Former staffer Retired Col. Herb Coley who had a close relationship LaNoue, remembers him as “L3”. L3 is the most visionary Surgeon General I've known. He was a brilliant man with an incredible capacity for processing and storing information. He led the Army Medical Department (AMEDD) into the information age years ahead of other Army organizations. His goal was to have a computer on everyone's desk and a network that could pass information across Army Medicine around the world.
He wanted to reduce travel, speed information flow, and reach out to more people. So video teleconferencing was introduced to the AMEDD. Video teleconferencing morphed into telemedicine. The information technology advancements we take for granted [today] were mostly the products of L3's vision,” said Coley, who was the Manpower Division Chief when LaNoue was the surgeon general.
Coley added, “L3 did more to provide opportunity for Army Medicine leaders than any surgeon general before him. He believed that any AMEDD officer regardless of corps should be provided the opportunity for advancement to general officer if he or she was appropriately developed. Leader development to him was a combination of the right assignments with increasing levels of responsibility, diversity, and complexity; and the right education and training. Until L3 was Surgeon General, over two thirds of AMEDD general officers were Medical Corps,” said Coley.
The AMEDD personnel policies that LaNoue spawned resulted in each AMEDD officer corps, except the Specialist Corps, having at least one general officer. The AMEDD once dominated by Medical Corps general officers provided opportunities never seen before. AMEDD officers of varying backgrounds began commanding both Table of Organization and Equipment (TOE) and Table of Distribution and Allowances (TDA) units and serving in senior staff positions at OTSG and other Army commands. We have now had an Army Nurse Corps officer and Medical Service Corps officer serve as the Army Surgeon General. The opportunity for this would not have been possible had it not been for LaNoue, according to Coley.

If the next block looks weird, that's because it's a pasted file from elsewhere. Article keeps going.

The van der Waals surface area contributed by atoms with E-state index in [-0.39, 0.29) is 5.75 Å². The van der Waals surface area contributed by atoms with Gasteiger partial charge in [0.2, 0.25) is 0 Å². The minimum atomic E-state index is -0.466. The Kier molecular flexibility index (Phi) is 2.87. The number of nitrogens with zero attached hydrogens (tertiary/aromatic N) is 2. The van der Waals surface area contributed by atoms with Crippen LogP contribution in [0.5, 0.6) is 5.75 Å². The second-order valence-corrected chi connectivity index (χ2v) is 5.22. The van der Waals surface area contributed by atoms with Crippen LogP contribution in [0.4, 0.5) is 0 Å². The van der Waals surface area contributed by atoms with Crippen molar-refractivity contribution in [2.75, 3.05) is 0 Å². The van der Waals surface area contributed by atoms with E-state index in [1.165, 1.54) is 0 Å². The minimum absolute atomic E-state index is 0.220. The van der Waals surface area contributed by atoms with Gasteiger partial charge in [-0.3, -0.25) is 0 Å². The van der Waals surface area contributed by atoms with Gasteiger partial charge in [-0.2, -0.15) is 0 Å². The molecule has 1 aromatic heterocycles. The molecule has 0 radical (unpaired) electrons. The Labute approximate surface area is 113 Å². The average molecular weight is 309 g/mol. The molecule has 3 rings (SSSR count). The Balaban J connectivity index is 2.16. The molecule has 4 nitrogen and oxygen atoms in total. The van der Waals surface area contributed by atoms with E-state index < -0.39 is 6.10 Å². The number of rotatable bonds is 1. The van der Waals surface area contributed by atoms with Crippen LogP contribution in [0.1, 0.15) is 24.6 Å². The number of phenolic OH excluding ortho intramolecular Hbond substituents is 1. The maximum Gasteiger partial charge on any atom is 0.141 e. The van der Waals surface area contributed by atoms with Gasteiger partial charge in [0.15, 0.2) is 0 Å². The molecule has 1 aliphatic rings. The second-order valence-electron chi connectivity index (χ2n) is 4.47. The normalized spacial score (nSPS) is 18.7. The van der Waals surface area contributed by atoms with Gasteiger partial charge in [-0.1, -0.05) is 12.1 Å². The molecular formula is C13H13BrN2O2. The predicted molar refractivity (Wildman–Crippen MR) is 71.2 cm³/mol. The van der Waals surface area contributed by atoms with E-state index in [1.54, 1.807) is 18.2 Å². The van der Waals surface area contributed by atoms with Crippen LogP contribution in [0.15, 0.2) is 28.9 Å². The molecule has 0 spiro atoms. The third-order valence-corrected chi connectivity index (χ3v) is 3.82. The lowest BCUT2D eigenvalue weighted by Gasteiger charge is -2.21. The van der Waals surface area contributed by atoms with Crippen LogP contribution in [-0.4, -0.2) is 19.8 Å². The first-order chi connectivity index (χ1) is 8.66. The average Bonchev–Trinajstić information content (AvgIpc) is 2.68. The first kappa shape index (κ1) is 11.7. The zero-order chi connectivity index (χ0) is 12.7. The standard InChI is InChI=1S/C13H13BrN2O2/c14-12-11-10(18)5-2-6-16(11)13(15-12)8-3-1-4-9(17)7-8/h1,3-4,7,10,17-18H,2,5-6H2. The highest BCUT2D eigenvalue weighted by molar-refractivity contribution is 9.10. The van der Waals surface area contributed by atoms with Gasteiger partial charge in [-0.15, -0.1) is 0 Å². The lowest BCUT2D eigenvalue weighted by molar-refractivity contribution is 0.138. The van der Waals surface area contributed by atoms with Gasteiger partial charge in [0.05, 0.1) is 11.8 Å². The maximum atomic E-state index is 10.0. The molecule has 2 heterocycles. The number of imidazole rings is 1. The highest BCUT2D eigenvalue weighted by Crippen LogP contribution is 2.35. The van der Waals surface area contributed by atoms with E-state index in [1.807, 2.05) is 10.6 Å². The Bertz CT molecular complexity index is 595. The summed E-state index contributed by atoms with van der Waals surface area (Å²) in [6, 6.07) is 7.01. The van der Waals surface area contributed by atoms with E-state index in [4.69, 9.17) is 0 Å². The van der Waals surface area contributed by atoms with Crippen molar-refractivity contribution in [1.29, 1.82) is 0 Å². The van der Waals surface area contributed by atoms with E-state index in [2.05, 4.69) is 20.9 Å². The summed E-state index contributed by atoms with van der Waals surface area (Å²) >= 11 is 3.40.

“My successor was Patty Horoho (a woman and a nurse),” said Schoomaker. “We can credit him for getting us to think about how to grow the very best leaders regardless of their corps, gender, or professional affiliation, as long as they can lead complex multi-disciplinary teams. He was a farsighted, inspired leader. We would not be where we are today in Army Medicine were it not for Lt. Gen. LaNoue,” said Schoomaker.
LaNoue seemed humbled by all of the credit he is given for transforming the AMEDD.
“Most of what’s credited to me really wasn’t my work,” said LaNoue in his oral history interview in 2000. “It was my integration, I guess. I got the right people ending up doing the right job. That was my participation. I didn’t invent [anything]. I had the knack to recognize good things. I could see the dragons running around. I could see the good things and the good people with the smart ideas. [The idea is to] Get the idiots immobilized and encourage the champions and enhance them and empower them and then sit back and watch them do good things,” said LaNoue.
LaNoue was born in Tonawanda, New York, and is survived by his three children and 20 grand and great grandchildren. During retirement, he became very active in his local church, and he jokingly called himself a “tour guide.” He led many trips to the Holy Land in the Middle East and traced the travels of the Apostle Paul.